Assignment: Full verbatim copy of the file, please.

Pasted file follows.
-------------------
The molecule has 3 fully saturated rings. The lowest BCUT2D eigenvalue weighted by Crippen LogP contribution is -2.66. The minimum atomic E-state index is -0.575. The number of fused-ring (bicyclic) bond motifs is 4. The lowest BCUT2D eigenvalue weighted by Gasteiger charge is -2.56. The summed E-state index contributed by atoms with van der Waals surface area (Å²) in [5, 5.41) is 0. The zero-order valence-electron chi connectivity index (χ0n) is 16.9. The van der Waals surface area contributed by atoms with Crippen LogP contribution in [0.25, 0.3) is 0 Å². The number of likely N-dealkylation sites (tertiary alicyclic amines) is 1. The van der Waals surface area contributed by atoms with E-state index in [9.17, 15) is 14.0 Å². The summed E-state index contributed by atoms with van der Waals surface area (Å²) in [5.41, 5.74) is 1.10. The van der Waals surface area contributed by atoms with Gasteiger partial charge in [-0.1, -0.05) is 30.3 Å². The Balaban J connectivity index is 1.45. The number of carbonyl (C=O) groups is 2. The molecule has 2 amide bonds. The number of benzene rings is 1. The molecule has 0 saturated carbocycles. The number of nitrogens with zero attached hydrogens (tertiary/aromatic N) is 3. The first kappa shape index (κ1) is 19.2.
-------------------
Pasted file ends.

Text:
The molecule has 3 fully saturated rings. The lowest BCUT2D eigenvalue weighted by Crippen LogP contribution is -2.66. The minimum atomic E-state index is -0.575. The number of fused-ring (bicyclic) bond motifs is 4. The lowest BCUT2D eigenvalue weighted by Gasteiger charge is -2.56. The summed E-state index contributed by atoms with van der Waals surface area (Å²) in [5, 5.41) is 0. The zero-order valence-electron chi connectivity index (χ0n) is 16.9. The van der Waals surface area contributed by atoms with Crippen LogP contribution in [0.25, 0.3) is 0 Å². The number of likely N-dealkylation sites (tertiary alicyclic amines) is 1. The van der Waals surface area contributed by atoms with E-state index in [9.17, 15) is 14.0 Å². The summed E-state index contributed by atoms with van der Waals surface area (Å²) in [5.41, 5.74) is 1.10. The van der Waals surface area contributed by atoms with Gasteiger partial charge in [-0.1, -0.05) is 30.3 Å². The Balaban J connectivity index is 1.45. The number of carbonyl (C=O) groups is 2. The molecule has 2 amide bonds. The number of benzene rings is 1. The molecule has 0 saturated carbocycles. The number of nitrogens with zero attached hydrogens (tertiary/aromatic N) is 3. The first kappa shape index (κ1) is 19.2.